Understanding Texas Homeowner’s Insurance
Homeownership is something of a right of passage in America, a point of pride for individuals and families who are making their way forward in the world. With homeownership, however, comes added responsibilities and expenses, and one of these is homeowner’s insurance. New and first-time homebuyers in Texas need to understand these sometimes confusing insurance policies, for more information seek advice from texasquotes.com.
Types of Insurance
There are two primary types of homeowner’s insurance available to Texans:
1. “All-risk” policies are the most comprehensive type, offering homeowners protection from all causes of loss that are not specifically excluded in the policy. Given that Texas is home to many natural disasters, this policy is typically the most popular with residents.
2. “Named perils” policies are also available. Such homeowner’s insurance policies cover fewer causes of loss and damage. Read these policies carefully, because only those causes specified in the policy will be covered if and when your home is damaged. Every cause that is not mentioned in the policy is automatically excluded from coverage.
A typical policy will cover damage caused by fire, lightening, vandalism, theft, explosion, smoke, vehicles hitting the house, hurricane, and sudden water damage (if accidental). However, most homeowner’s insurance policies will not cover flood, pests (such as termites and rats), earthquakes, mold, water damage that results from slow seepage, hail damage to landscaping, regular wear and tear, freezing pipes in a house that is not occupied, and losses that occur when a house has been left vacant for a considerably period of time. Because of these common exclusions, in some cases, a supplemental policy may be advisable.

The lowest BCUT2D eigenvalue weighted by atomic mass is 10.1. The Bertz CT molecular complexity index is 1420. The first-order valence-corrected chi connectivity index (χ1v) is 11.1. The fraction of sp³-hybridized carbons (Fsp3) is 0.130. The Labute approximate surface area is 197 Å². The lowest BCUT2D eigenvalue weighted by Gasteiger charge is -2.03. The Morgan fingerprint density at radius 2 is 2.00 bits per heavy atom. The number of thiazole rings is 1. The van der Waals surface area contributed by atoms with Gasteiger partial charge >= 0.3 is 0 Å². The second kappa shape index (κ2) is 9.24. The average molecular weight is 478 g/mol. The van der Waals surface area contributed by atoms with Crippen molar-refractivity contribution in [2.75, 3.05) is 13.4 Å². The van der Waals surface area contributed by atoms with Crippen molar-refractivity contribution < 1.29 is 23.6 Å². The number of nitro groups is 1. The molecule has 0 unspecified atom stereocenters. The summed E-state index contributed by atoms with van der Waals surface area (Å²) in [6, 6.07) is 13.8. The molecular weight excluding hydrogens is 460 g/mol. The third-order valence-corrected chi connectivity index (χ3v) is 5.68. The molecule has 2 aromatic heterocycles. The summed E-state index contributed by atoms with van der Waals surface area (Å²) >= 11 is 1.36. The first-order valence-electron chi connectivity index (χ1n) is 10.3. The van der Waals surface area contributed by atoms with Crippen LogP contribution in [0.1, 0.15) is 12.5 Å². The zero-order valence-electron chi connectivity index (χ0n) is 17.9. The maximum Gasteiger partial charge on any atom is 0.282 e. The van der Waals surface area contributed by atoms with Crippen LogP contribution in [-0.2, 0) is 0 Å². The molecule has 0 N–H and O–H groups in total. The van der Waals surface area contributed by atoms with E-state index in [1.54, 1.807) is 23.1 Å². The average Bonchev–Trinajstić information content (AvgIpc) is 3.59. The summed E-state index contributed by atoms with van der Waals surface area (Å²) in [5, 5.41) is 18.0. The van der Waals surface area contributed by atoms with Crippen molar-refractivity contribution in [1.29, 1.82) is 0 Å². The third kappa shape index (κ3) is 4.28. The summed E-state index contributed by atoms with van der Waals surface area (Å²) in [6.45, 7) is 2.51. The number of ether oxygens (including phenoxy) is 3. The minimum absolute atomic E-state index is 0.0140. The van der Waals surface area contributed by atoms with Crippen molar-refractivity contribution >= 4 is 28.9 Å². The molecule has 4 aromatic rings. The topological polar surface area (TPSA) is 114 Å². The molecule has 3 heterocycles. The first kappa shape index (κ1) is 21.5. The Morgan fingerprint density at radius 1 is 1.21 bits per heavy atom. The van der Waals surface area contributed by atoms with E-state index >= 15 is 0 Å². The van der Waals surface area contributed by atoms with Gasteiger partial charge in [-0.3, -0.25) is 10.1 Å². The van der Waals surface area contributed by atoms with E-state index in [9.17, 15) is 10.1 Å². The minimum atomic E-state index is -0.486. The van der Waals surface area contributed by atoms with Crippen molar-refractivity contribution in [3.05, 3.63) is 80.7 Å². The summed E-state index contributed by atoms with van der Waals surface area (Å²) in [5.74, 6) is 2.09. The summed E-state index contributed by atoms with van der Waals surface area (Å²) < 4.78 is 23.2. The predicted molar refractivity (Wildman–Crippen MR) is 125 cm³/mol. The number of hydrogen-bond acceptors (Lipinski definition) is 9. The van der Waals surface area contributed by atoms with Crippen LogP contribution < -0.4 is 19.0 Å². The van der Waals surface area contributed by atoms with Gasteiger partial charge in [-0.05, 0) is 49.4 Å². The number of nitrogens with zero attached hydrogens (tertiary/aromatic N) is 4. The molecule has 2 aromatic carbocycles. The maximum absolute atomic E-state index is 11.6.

In Texas, three supplemental policies are particularly popular:
1. Flood Insurance
Because Texas homeowner’s insurance policies do not cover damage resulting from flood, if you are in a flood area, you may want to purchase a policy from the National Flood Insurance Program (NFIP), which is run by FEMA. People who do not live in flood areas generally do not find such policies to be worth the expense, but if you do live in a flood area, you have about a one percent change of being flooded in any given year.
2. Windstorm and Hail Insurance
Hail causes a great deal of damage in Texas, especially to the roofs of homes. Unfortunately, if you live in one of the counties along the coast, hail and windstorm damage are most likely not covered by your policy. In this case, you can buy coverage through The Texas Windstorm Insurance Association (TWIA). This purchase must be made before a hurricane enters the Gulf of Mexico. You can also obtain earthquake insurance, but earthquakes are rare enough in Texas that most homeowners do not choose to do so.
Many insurance providers will allow you to add other endorsements (extra coverage) to your policy for an additional fee. Talk to your agent if you have a special concern. Some homeowner’s add endorsements for firearms, expensive equipment, costly art, and jewelry. Endorsements can also cover specific events, such as sewer backup, foundation damage (which is particularly common in dry parts of Texas), or mold. Life is a Gamble So Roll the Dice